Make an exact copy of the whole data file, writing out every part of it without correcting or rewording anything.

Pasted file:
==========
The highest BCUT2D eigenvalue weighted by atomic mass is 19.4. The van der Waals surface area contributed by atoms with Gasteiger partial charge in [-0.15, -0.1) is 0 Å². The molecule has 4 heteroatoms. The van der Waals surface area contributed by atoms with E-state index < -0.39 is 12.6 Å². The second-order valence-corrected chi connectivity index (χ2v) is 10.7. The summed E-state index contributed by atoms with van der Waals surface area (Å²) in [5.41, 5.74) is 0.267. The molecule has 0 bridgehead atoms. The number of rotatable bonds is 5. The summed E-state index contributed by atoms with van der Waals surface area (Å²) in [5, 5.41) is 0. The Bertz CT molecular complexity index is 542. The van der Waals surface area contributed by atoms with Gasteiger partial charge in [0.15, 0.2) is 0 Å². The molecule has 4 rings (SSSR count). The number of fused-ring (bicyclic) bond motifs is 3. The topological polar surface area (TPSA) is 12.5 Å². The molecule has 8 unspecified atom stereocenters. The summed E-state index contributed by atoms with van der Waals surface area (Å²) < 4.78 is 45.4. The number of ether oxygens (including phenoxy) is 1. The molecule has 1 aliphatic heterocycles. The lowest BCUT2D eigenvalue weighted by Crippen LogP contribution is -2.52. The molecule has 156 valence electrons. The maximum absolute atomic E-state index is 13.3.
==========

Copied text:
The highest BCUT2D eigenvalue weighted by atomic mass is 19.4. The van der Waals surface area contributed by atoms with Gasteiger partial charge in [-0.15, -0.1) is 0 Å². The molecule has 4 heteroatoms. The van der Waals surface area contributed by atoms with E-state index < -0.39 is 12.6 Å². The second-order valence-corrected chi connectivity index (χ2v) is 10.7. The summed E-state index contributed by atoms with van der Waals surface area (Å²) in [5.41, 5.74) is 0.267. The molecule has 0 bridgehead atoms. The number of rotatable bonds is 5. The summed E-state index contributed by atoms with van der Waals surface area (Å²) in [5, 5.41) is 0. The Bertz CT molecular complexity index is 542. The van der Waals surface area contributed by atoms with Gasteiger partial charge in [0.15, 0.2) is 0 Å². The molecule has 4 rings (SSSR count). The number of fused-ring (bicyclic) bond motifs is 3. The topological polar surface area (TPSA) is 12.5 Å². The molecule has 8 unspecified atom stereocenters. The summed E-state index contributed by atoms with van der Waals surface area (Å²) < 4.78 is 45.4. The number of ether oxygens (including phenoxy) is 1. The molecule has 1 aliphatic heterocycles. The lowest BCUT2D eigenvalue weighted by Crippen LogP contribution is -2.52. The molecule has 156 valence electrons. The maximum absolute atomic E-state index is 13.3.